The required race and ethnicity information also concerned the visitors with discussions on critical race theory happening across the United States. This is not included in the social studies curriculum though the state Department of Education is considering the addition of ethnic studies.

One visitor discussed the 9th and 10th Amendments specifically and questioned if and how civics are taught in the school district. High school principal Ehren Zimmerman said civics is taught as part of the standards. Visitors said the school board needs to make their own decisions.

“When you talked about local authority, I was all thumbs up but it seems like you guys are waiting to hear from on high from either the state or the federal government to dictate to you what you’re going to do with this ethnic thing or masking or the jab,” one visitor stated. “Don’t you realize that government is best locally? That you as a school board have more power than they do in the federal government? That you need to stand up to the federal government and say, ‘No, we have authority over our community, not the federal government?”

Another visitor referenced the Alexandria school board’s approval of the reopening plan for the school year, which includes not requiring masks, the COVID-19 vaccine, social distancing or quarantines. The plan can be updated based on state and federal guidance.

School board member Sue Von Ruden and Anderson encouraged visitors to connect with their representatives. One visitor said representatives are no longer representing the people.

In other action

Other business discussed by the board:

  • Enrollment at the elementary school has “bumped back,” as Johnson said. There are 100 students registered for kindergarten with six sections for kindergarten, first grade and third grade. Second grade has seven sections and fourth grade five sections. Preschool is also full. Though the enrollment numbers are lower for first grade than other grades, according to Johnson.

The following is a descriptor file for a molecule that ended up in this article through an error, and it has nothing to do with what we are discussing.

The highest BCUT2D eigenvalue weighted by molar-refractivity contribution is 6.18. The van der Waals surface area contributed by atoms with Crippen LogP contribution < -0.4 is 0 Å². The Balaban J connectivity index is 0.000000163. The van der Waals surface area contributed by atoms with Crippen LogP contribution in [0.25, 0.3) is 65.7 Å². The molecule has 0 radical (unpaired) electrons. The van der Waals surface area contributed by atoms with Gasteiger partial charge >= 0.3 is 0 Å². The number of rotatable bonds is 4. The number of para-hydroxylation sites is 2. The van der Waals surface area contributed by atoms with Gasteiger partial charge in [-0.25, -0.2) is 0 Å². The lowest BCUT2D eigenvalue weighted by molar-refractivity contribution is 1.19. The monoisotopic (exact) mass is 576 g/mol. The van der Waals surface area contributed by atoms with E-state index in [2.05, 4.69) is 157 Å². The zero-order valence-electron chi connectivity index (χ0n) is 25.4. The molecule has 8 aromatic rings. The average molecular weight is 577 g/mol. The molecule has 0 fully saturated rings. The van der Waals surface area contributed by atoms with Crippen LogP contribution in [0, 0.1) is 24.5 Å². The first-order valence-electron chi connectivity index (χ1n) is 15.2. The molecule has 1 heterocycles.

• Seventh and eighth graders will have seven period days. Students in ninth and tenth grades will return to a schedule of six classes per day and eleventh and twelfth graders with five classes.

  • Approved a $250 donation in memory of Martha Sundberg Buchholz.

  • Approved the purchase of a used John Deere tractor/lawn mower for approximately $40,000.

  • Approved renewing a contract between Accurate Home Care, LLC and the district for a student.

  • Approved the long-term facilities maintenance plan for the next 10 years. The district submits a plan each July.

  • Approved cable updates and upgrades with Otter Tail Power Company for locations between the Perham Area Community Center and Kids Adventure Preschool.

  • Approved the purchase agreement with Productive Alternatives for the old Family Resource Center. The non-profit supports adults with disabilities in finding jobs. Productive Alternatives will begin work on the building soon.

  • Approved removing the school district’s seat from the PACC board of directors. The district’s goal is to be only a tenant of the PACC, as Anderson said. The district will be invited for school-related items, though one has not been on the PACC meeting agenda for over a year. The board also approved a lease agreement with the PACC for gym and pool services, which are at a discounted rate. The hourly rates will remain the same for the next two years and then increase $15 per hour in the third and fourth years.

  • A planning session on district facilities will be on Aug. 4 at 3:30 p.m. in the media center.

  • The August school board meeting is on Aug. 11 at 5 p.m. in the media center.